The Orthodox Church uses the term Mysterion when speaking of the Sacraments. The word comes from the Greek myein meaning to initiate. New Testament mysterion denotes the incomprehensible and inconceivable revealed truths and teachings of God. The term is also used to define the incomprehensible doctrines of our faith. There would be, Teaching of the Holy Trinity, incarnation of our Lord, and Transubstaniation. They are mysteries because we cannot explain them with out human minds.
When I first came to St. Michael’s three years ago, I preached a series of sermons on the Sacraments of the Orthodox Church. I thought I would turn to those teaching for a few posts. I am also recording those as Podcasts for the Shepherd of Souls as well. I will begin with a brief overview of what the sacraments are and where they come from.
The Sacraments are vessels of the mystical participation in the Divine Grace of Mankind. The Orthodox Church considers everything which is and of the church as Sacraments. The word Sacrament comes from the Latin noun Sacramentum, and it signified a sacred obligation. The Roman Church by the 12th century used the term exclusively to identify something that had an external sign of grace, instituted by Christ for the sanctification of believers.
The Sacraments (Mysteries) have the following:
1. The Divine Institution – Jesus instituted all seven of the Sacraments.
2. The Outward Sign – The Church is both visible and invisible and we are composed of body and soul so the Sacraments have outward and visible signs. An example of this would be the bread and wine used for Communion and the words that are said during the liturgy.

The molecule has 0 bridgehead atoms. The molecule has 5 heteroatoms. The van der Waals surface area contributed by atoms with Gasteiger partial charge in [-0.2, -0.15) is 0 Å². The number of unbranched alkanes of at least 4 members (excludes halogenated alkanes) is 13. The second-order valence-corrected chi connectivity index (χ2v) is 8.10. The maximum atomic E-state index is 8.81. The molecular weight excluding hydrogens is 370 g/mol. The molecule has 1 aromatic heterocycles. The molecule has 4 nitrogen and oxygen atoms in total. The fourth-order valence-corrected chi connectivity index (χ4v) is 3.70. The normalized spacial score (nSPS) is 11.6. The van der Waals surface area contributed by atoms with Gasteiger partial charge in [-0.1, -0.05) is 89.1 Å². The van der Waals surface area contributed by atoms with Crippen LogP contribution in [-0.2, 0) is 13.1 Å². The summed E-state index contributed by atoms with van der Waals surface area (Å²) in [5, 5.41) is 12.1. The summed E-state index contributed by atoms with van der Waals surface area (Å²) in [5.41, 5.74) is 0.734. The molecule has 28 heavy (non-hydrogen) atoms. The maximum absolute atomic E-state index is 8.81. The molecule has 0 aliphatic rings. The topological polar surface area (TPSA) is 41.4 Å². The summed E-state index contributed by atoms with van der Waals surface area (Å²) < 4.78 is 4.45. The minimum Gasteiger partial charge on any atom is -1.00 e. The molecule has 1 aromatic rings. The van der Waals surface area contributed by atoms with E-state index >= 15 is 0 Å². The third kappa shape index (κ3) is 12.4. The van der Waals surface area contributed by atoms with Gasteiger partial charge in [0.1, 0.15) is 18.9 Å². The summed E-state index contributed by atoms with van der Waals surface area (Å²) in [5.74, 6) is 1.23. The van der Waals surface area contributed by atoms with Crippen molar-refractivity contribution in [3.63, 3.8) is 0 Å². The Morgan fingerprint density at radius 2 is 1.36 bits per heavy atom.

3. The Inward Grace Given – The signs transmit the presence of the Holy Spirit and the grace is not the same in every Sacrament. i.e. in marriage Divine Grace unites the husband and wife.
In order to administer the Sacraments, the following are necessary:
1. The one who administers the Sacrament with be canonically ordained either bishop or priest with proper authority given to them.
2. The material defined for each Sacrament must be used: water for baptism, oil for Chrismation, bread and wine for Holy Eucharist and the words that are laid down by the church.
3. The individual must be prepared and be receptive to the grace. The person must approach in a proper spiritual manner.
You will notice that I am using the terms Sacrament and Mystery interchangeably. The term Sacrament is a term that all should be used to so for the sake of this discussion I will use both for the same purpose.
So that is the beginning of the discussion. Next post will be about the Sacrament, or Mystery, of Baptism.